Getting Started with VNC
VNC consists of two types of component. A server, which generates a display, and a viewer, which actually draws the display on your screen. There are two important features of VNC:
So, to get started with VNC you need to run a server, and then connect to it with a viewer. The current VNC software requires a TCP/IP connection between the server and the viewer, though there is no reason why the software couldn't be modified to use, for example, RS232 or Firewire. We have internal versions that use other network transport layers. But for now you'll need to know the name or IP address of the server machine.
For the purposes of this introduction we will use the X-based Unix server, Xvnc, so you will need access to a Unix machine. Using the Windows server, WinVNC, is actually simpler - you just install it and run it on one machine, specify a password, and then tell the viewer on another machine to connect to this one. Instructions for installing and running the Windows server can be found under the main documentation if you want that immediately. Come back here when you've had a look at it.
Running a Unix server
A VNC server appears, to the Unix applications which appear on it, to be a standard X display just like the one you sit in front of; but it doesn't have a physical screen attached. The applications don't know this. They just carry on running whether or not a viewer is connected, in the same way as they would regardless of whether you were actually looking at your physical screen.
You can start a new VNC server by typing:
on a Unix machine. (If you're sitting at a PC you may need to telnet to the Unix machine to get a command shell into which you can type this.) The vncserver program is a Perl script which you may need to edit to set up the directories appropriate for your local installation.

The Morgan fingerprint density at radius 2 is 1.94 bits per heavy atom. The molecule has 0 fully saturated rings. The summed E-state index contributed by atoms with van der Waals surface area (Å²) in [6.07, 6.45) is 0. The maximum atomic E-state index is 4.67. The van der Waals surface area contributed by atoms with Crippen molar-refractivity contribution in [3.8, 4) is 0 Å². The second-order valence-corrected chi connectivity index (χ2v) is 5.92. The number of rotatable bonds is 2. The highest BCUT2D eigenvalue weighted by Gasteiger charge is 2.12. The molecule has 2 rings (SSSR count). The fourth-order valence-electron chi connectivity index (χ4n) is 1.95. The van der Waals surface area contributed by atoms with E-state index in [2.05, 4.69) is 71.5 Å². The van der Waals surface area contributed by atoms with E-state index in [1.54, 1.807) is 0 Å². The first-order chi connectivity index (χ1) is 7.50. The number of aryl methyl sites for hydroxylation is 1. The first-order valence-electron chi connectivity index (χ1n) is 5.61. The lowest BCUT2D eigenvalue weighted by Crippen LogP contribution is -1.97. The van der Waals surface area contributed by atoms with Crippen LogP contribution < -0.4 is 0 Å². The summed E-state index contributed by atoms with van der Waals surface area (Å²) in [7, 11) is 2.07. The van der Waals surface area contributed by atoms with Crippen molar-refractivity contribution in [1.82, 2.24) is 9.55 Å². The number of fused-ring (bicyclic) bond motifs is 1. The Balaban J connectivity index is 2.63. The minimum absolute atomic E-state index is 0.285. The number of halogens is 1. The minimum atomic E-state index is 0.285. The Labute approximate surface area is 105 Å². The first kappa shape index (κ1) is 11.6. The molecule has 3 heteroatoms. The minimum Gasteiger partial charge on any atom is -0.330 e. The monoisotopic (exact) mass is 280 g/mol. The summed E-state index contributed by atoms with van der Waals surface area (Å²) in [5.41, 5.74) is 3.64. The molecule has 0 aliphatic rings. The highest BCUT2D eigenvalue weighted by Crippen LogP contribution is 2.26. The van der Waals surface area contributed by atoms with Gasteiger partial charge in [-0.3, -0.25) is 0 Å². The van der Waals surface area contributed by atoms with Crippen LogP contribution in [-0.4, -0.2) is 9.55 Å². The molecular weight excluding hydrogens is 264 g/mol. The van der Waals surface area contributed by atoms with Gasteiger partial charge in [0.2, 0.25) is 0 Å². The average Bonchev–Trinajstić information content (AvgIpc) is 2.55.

If you haven't run a VNC server before you will be prompted for a password, which you will need to use when connecting to this server. All your servers will use the same password, and you can change it using
With a normal X system, the main display of a workstation snoopy is usually snoopy:0. You can run as many VNC servers on a machine as you like, and they will appear as snoopy:1, snoopy:2 etc. You can cause applications to use them by setting the DISPLAY environment variable to the VNC server you want, or by starting the application with the -display option. For example:
Normally vncserver will choose the first available display number and tell you what it is, but you can specify a display number if you always wish to use the same one:
Nothing will appear immediately as a result of starting a server. To see anything you need to connect a viewer to the server.
Running a viewer
If you have started a server as display 2 on machine snoopy, you can start a viewer for it by typing:
With the Windows viewer, if you don't specify the server on the command line, you will be prompted for the host name and display number:
Enter it and click OK, and you will be prompted for your password, after which you should see the remote display.
If the machine running the server does not have a proper DNS entry, you probably won't be able to use the name and will have to replace snoopy:2 with something like 192.168.1.2:2 . You can get round this on most platforms by creating a 'hosts' file which maps names onto IP addresses. Consult your local guru for help with this.
Using the Java viewer
The VNC servers also contain a small web server, which can serve the Java classes needed for a browser to connect back to the server. You can then see your desktop from any Java-capable browser! For some servers you will need to specify the location of the class files when starting the VNC server. The server listens for HTTP connections on port 5800+display number. So to view server 2 on machine snoopy, you would point your web browser at:
The applet will prompt you for your password before displaying the desktop.
Killing a Unix server
You can kill a Unix VNC server using, for example:
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